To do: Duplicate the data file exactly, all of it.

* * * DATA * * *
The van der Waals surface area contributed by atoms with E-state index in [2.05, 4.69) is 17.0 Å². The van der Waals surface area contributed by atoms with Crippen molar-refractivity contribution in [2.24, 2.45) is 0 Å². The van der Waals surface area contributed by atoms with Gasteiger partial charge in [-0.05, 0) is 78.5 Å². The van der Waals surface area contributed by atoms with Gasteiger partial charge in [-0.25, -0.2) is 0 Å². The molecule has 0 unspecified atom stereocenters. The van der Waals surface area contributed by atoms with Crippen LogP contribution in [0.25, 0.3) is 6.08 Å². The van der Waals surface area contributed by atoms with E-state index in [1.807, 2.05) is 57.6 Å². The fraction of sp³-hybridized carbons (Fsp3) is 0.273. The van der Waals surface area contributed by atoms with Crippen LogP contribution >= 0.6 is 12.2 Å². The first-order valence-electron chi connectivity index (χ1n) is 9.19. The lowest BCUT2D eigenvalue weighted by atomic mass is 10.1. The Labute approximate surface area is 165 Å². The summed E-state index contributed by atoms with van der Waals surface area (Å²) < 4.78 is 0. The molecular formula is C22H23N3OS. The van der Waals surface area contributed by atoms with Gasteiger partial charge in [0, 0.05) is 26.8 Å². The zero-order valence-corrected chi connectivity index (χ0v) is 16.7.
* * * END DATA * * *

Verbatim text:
The van der Waals surface area contributed by atoms with E-state index in [2.05, 4.69) is 17.0 Å². The van der Waals surface area contributed by atoms with Crippen molar-refractivity contribution in [2.24, 2.45) is 0 Å². The van der Waals surface area contributed by atoms with Gasteiger partial charge in [-0.05, 0) is 78.5 Å². The van der Waals surface area contributed by atoms with Gasteiger partial charge in [-0.25, -0.2) is 0 Å². The molecule has 0 unspecified atom stereocenters. The van der Waals surface area contributed by atoms with Crippen LogP contribution in [0.25, 0.3) is 6.08 Å². The van der Waals surface area contributed by atoms with E-state index in [1.807, 2.05) is 57.6 Å². The fraction of sp³-hybridized carbons (Fsp3) is 0.273. The van der Waals surface area contributed by atoms with Crippen LogP contribution >= 0.6 is 12.2 Å². The first-order valence-electron chi connectivity index (χ1n) is 9.19. The lowest BCUT2D eigenvalue weighted by atomic mass is 10.1. The Labute approximate surface area is 165 Å². The summed E-state index contributed by atoms with van der Waals surface area (Å²) < 4.78 is 0. The molecular formula is C22H23N3OS. The van der Waals surface area contributed by atoms with Gasteiger partial charge in [0, 0.05) is 26.8 Å². The zero-order valence-corrected chi connectivity index (χ0v) is 16.7.